The "Mantegna": 1450's Bologna?

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Re: The "Mantegna": 1450's Bologna?

Postby Huck on 08 Apr 2015, 09:47

Following some older lines ...

4. cycle formerly in the Villa della Magliana

http://www.villediroma.com/villapapalemagliana.htm

This seems to be an interesting story, as we find again persons connected to the Lazzarelli-hypothesis: ...

The building was initiated by Pope Sixtus in 1480, 8km distance from the center of Rome, on the Tiber - at the Road to Fiumicino / Built by Pope Innocent 8 (1484–1492. and Julius 2 - (1503–15). In this Villa Pope Leo X died - 1522. It was abandoned later ... (cause Sacco di Roma ?)

"Qui si apre il grande salone delle feste detto anche delle Muse, un vasto ambiente rettangolare che era anticamente decorato ad affresco e che conserva ancora un monumentale camino del tempo di Giulio II. Erano raffigurate alle pareti le Dieci Muse, ora collocate al Museo di Roma di Palazzo Braschi. "

One picture I found:
"Giovanni di Pietro detto lo Spagna, Euterpe, secondo decennio del XVI secolo, affresco staccato, Museo di Roma, Palazzo Braschi, Roma, già Villa della Magliana"
http://www.italica.rai.it/rinascimento/ ... t_1512.htm

Image

... but seems to be painted in the time of pope Leo (Giovanni di Medici) or late Julius (the picture address is "iconografia/prot_1512.jpg", possibly indicating, that the work is given to 1512 (which would be then commissioned by Julius).

at ... viewtopic.php?f=12&t=463&start=60#p6426

Here's a picture of an older exhibition. In the background is Apollo and Muses with similarities to the Mantegna Tarocchi:

http://passatoprossimo.museodiroma.it/mostra/
Image
Pubblico che assiste alla conferenza per l’inaugurazione della mostra nella sala del Museo di Roma che prendeva nome dal ciclo di affreschi con Apollo e le Muse provenienti dalla villa papale alla Magliana


I detect these ...
http://catalogo.fondazionezeri.unibo.it ... leria=true

Apollo
Image

Calliope
Image

Clio
Image

Erato
Image

Euterpe
Image

Melpomene
Image

Polimnia
Image

Talia
Image

Terpsicore
Image

Urania
Image

Some pictures in color are given at this flickr page:
https://www.flickr.com/photos/dealvariis/16331827001/

One meets different names for the artist ... flickr gives "Gerino da Pistoia", http://catalogo.fondazionezeri.unibo.it/ gives "Pietro Vannucci", the text below the pictures gives "Giovanni Spagna".
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Re: The "Mantegna": 1450's Bologna?

Postby Huck on 08 Apr 2015, 12:08

Another one from ...
viewtopic.php?f=12&t=463&start=60#p6426

5. Cremonese cupola currently in the Victoria & Albert Museum

?????


The earlier search was totally negative (if nothing else has happened meanwhile to contribute to the question, which I don't remember). But here it is.

Image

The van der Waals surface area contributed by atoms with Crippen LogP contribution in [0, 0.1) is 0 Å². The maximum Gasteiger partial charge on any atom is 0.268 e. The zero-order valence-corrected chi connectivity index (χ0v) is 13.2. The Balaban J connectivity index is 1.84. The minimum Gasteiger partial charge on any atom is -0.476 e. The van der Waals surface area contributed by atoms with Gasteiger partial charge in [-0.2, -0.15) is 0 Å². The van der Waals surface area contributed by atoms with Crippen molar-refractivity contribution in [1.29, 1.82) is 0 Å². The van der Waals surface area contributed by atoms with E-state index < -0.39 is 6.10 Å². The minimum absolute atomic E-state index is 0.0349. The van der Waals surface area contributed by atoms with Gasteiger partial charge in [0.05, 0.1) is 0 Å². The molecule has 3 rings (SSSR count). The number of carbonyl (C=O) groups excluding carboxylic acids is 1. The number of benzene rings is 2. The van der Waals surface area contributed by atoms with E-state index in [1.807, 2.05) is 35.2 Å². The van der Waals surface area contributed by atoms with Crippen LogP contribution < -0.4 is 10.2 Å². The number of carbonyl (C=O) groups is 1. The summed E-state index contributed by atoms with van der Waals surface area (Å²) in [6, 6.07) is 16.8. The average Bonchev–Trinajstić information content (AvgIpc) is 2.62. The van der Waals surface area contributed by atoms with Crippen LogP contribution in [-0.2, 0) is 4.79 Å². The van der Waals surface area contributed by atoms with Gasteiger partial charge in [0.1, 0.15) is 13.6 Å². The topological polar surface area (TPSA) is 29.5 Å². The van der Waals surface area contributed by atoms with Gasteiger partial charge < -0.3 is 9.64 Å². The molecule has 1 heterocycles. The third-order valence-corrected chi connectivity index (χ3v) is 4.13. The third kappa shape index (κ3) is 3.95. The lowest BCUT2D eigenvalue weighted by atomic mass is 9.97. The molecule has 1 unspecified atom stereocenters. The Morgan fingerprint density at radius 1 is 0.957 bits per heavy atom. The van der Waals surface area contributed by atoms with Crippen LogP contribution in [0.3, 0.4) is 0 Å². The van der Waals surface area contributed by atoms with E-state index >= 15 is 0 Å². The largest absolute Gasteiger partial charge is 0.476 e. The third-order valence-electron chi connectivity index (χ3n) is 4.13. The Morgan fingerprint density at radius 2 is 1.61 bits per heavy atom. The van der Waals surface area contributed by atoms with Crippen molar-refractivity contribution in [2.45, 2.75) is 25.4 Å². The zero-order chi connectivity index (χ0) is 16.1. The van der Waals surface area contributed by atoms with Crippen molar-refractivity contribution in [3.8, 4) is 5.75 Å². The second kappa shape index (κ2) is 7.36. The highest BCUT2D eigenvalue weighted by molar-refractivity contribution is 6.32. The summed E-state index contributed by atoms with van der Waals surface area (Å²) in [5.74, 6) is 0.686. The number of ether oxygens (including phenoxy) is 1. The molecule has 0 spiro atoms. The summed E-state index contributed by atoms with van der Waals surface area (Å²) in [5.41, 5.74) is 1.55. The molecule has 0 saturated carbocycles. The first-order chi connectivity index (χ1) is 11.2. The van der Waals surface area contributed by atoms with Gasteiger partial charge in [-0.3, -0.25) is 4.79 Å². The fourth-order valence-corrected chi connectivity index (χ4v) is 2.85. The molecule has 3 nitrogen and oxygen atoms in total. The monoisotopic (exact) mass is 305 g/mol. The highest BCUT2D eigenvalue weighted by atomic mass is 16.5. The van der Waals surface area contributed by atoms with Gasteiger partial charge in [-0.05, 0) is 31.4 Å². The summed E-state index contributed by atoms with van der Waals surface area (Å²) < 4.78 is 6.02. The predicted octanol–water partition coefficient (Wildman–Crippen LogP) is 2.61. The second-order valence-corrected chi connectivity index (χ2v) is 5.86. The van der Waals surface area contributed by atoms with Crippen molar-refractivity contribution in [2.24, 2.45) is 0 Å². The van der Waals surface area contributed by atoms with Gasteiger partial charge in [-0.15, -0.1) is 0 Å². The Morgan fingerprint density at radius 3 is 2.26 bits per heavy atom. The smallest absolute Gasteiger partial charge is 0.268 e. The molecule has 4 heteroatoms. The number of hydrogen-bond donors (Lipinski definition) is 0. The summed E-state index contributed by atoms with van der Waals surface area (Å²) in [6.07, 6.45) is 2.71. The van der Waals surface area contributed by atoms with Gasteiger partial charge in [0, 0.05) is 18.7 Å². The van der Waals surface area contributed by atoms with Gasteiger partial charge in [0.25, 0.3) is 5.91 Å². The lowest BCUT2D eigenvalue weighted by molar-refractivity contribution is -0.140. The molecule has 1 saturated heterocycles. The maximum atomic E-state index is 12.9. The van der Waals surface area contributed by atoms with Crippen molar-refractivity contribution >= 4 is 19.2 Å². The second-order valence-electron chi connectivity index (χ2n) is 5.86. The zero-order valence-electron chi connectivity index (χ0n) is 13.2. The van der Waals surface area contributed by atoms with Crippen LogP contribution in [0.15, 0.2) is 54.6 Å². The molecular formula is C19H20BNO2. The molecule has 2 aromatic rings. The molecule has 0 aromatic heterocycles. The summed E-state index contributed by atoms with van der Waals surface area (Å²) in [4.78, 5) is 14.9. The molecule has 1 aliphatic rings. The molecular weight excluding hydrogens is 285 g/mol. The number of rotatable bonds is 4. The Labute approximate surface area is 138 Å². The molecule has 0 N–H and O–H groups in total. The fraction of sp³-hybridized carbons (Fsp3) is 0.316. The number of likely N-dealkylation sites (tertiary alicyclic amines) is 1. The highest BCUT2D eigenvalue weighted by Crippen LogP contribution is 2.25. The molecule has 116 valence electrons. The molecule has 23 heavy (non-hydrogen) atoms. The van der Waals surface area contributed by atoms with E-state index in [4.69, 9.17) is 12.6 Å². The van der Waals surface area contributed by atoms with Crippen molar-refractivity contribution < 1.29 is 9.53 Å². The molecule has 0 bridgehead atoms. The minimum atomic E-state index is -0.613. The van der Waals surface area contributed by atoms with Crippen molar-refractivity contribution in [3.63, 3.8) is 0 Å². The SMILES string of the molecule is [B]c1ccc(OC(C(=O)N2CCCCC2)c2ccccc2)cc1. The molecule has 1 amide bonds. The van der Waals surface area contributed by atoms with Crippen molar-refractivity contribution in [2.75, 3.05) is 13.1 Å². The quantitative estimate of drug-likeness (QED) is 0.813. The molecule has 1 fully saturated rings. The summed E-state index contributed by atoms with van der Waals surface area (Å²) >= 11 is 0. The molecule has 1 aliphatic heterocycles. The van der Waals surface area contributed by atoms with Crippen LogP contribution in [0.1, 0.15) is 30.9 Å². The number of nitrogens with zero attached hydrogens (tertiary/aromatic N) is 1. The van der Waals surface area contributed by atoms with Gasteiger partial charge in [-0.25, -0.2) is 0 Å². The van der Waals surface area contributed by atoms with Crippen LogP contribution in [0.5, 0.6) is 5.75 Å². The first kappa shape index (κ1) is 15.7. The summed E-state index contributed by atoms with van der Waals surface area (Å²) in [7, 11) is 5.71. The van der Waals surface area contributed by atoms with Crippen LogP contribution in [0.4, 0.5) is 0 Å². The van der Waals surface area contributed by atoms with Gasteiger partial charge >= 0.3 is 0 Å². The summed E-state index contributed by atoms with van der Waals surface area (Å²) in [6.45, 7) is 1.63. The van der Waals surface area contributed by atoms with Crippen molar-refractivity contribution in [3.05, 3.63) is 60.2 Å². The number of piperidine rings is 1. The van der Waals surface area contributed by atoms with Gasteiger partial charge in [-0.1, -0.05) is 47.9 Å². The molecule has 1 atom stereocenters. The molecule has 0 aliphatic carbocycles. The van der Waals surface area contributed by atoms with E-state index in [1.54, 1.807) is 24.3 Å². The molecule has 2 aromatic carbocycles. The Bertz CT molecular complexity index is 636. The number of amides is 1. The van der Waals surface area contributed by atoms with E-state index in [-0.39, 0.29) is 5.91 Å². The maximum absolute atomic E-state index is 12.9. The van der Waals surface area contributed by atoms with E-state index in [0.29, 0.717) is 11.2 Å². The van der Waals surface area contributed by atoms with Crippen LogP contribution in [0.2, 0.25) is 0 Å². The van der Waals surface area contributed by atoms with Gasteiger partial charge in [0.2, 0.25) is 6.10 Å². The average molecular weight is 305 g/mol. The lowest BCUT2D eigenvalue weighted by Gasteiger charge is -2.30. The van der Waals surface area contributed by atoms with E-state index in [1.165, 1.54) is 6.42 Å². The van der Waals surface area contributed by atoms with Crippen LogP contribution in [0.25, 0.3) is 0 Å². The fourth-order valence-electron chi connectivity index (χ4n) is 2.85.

http://www.vam.ac.uk/content/articles/a ... m-cremona/
... gives a movie about the restoration work and a little larger picture.

This domed ceiling was originally located in a ground floor room of the Casa Maffi in Cremona, Italy. It was painted in about 1500 by a local artist, Alessandro Pampurino, and is decorated with frescos depicting an old man, a boy and a woman listening to the Muses. Eight smaller lunettes are painted in imitation of bas-relief with heads of Roman emperors and their wives, probably based on ancient coins. Many of the figures, particularly the Muses, bear a marked resemblance to those on contemporary tarot cards.


Single motifs you get at this page ...
http://collections.vam.ac.uk/item/O7290 ... lessandro/

... for instance this ...

Image
(You have to follow the small pictures)

The center shows three downlooking persons ...
Image
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Re: The "Mantegna": 1450's Bologna?

Postby Huck on 08 Apr 2015, 15:07

Another one from ...
viewtopic.php?f=12&t=463&start=60#p6426

Muses

1. Regia Carmina of Convenevole da Prato (see Vienna, ONV, ser. nov. 2639; London, BM, Royal 6, E. IX; and Florence BN, II.I.27) .... I can't locate the Muses pictures


It seems to be this ...

at http://www.grandearmadio.com/negozio/co ... -4232.html

... if one can trust these business ideas.
http://www.alamy.com/stock-photo-four-m ... 95270.html
Four Muses (From Regia Carmina by Convenevole da Prato). Artist: Pacino di Buonaguida (active 1302-1343)


Convenevole da Prato
http://it.wikipedia.org/wiki/Convenevole_da_Prato
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Re: The "Mantegna": 1450's Bologna?

Postby Huck on 08 Apr 2015, 20:57

Again from ....
viewtopic.php?f=12&t=463&start=60#p6426
... some questions 5 years ago

7. sixteenth-century model book based on the "Mantegna tarocchi' (Paris, Bibliotheque de l"arsenal, fr. 5066), in which the pictures are accompanied by short explanatory French verses

Did Hind mention this one?


Whow, I found it ...
... we should have found it earlier.
There are some pictures similar to the Mantegna Tarocchi:

http://gallica.bnf.fr/ark:/12148/btv1b5 ... 066.langEN
Titre : Recueil de 131 tableaux ou figures, tant dessinées au trait et ombrées que peintes
Date d'édition : 1501-1600
Sujet : Paulmy (Antoine-René d'Argenson, marquis de). Manuscrits lui ayant appartenu
Sujet : Picard (Charles-Adrien). Manuscrits lui ayant appartenu
Sujet : Lucrèce, femme de Collatin. dessin
Sujet : Tableaux. Recueil de 131 tableaux ou figures, tant dessinées au trait et ombrées que peintes, avec des vers pour chaque dessin
Sujet : W couronnés, sur des reliures
Type : manuscrit
Langue : Français
Format : Parchemin. - 128 feuillets, plus les feuillets A-B. - Écriture et dessins du XVIe siècle. - 314 × 242 mm. - Reliure en maroquin fauve, à fils d'or. Au dos, des W couronnés
Droits : domaine public
Identifiant : ark:/12148/btv1b55006390m
Source : Bibliothèque de l'Arsenal, Ms-5066 réserve
Description : Contient : Les Triomphes de Pétrarque ; Les dieux et déesses du paganisme ; Les neuf Muses ; Proverbes et figures ; Habillements et caractères des femmes de différentes nations ; « L'exposition des couleurs » et leur signification ; Représentation de Marcus Furius et de Lucrèce ; Emblèmes ; « Ce sont les XII sebilles » ; Table